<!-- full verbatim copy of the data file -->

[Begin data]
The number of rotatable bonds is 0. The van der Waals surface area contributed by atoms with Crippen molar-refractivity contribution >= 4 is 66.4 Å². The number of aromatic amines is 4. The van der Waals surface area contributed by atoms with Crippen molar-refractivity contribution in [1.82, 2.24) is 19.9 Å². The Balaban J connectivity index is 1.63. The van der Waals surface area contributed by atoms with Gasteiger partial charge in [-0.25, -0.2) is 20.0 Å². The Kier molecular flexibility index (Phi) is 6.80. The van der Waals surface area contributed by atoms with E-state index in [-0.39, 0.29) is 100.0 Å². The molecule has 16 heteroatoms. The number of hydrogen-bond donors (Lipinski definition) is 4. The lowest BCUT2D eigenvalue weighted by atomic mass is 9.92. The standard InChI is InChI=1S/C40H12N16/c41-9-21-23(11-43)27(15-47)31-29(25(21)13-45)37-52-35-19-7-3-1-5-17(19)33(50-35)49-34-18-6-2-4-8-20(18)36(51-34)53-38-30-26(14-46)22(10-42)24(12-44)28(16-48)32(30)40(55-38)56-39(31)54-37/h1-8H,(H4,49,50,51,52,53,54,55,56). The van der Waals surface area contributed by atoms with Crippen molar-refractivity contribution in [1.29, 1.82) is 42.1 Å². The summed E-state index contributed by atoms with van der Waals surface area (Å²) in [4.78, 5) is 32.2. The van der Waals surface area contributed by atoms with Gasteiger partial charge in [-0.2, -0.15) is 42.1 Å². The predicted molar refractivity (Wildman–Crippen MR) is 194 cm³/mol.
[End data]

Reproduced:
The number of rotatable bonds is 0. The van der Waals surface area contributed by atoms with Crippen molar-refractivity contribution >= 4 is 66.4 Å². The number of aromatic amines is 4. The van der Waals surface area contributed by atoms with Crippen molar-refractivity contribution in [1.82, 2.24) is 19.9 Å². The Balaban J connectivity index is 1.63. The van der Waals surface area contributed by atoms with Gasteiger partial charge in [-0.25, -0.2) is 20.0 Å². The Kier molecular flexibility index (Phi) is 6.80. The van der Waals surface area contributed by atoms with E-state index in [-0.39, 0.29) is 100.0 Å². The molecule has 16 heteroatoms. The number of hydrogen-bond donors (Lipinski definition) is 4. The lowest BCUT2D eigenvalue weighted by atomic mass is 9.92. The standard InChI is InChI=1S/C40H12N16/c41-9-21-23(11-43)27(15-47)31-29(25(21)13-45)37-52-35-19-7-3-1-5-17(19)33(50-35)49-34-18-6-2-4-8-20(18)36(51-34)53-38-30-26(14-46)22(10-42)24(12-44)28(16-48)32(30)40(55-38)56-39(31)54-37/h1-8H,(H4,49,50,51,52,53,54,55,56). The van der Waals surface area contributed by atoms with Crippen molar-refractivity contribution in [1.29, 1.82) is 42.1 Å². The summed E-state index contributed by atoms with van der Waals surface area (Å²) in [4.78, 5) is 32.2. The van der Waals surface area contributed by atoms with Gasteiger partial charge in [-0.2, -0.15) is 42.1 Å². The predicted molar refractivity (Wildman–Crippen MR) is 194 cm³/mol.